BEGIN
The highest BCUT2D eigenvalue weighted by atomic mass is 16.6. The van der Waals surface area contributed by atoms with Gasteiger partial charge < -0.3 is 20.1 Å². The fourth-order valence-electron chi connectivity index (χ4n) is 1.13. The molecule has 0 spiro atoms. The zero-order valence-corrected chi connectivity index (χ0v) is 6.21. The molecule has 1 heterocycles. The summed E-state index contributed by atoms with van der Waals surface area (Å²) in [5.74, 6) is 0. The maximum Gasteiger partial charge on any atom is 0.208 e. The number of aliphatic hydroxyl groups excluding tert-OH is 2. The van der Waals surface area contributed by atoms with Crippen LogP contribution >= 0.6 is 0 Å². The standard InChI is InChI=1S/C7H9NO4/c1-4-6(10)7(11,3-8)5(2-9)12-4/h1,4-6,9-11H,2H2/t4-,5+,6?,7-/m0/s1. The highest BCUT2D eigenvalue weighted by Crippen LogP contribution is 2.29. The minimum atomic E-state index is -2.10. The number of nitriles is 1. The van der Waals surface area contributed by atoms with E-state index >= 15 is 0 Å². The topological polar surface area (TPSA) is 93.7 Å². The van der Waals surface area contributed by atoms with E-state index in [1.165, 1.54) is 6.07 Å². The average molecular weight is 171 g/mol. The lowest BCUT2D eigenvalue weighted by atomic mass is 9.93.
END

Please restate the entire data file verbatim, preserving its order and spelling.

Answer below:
The highest BCUT2D eigenvalue weighted by atomic mass is 16.6. The van der Waals surface area contributed by atoms with Gasteiger partial charge < -0.3 is 20.1 Å². The fourth-order valence-electron chi connectivity index (χ4n) is 1.13. The molecule has 0 spiro atoms. The zero-order valence-corrected chi connectivity index (χ0v) is 6.21. The molecule has 1 heterocycles. The summed E-state index contributed by atoms with van der Waals surface area (Å²) in [5.74, 6) is 0. The maximum Gasteiger partial charge on any atom is 0.208 e. The number of aliphatic hydroxyl groups excluding tert-OH is 2. The van der Waals surface area contributed by atoms with Crippen LogP contribution >= 0.6 is 0 Å². The standard InChI is InChI=1S/C7H9NO4/c1-4-6(10)7(11,3-8)5(2-9)12-4/h1,4-6,9-11H,2H2/t4-,5+,6?,7-/m0/s1. The highest BCUT2D eigenvalue weighted by Crippen LogP contribution is 2.29. The minimum atomic E-state index is -2.10. The number of nitriles is 1. The van der Waals surface area contributed by atoms with E-state index >= 15 is 0 Å². The topological polar surface area (TPSA) is 93.7 Å². The van der Waals surface area contributed by atoms with E-state index in [1.165, 1.54) is 6.07 Å². The average molecular weight is 171 g/mol. The lowest BCUT2D eigenvalue weighted by atomic mass is 9.93.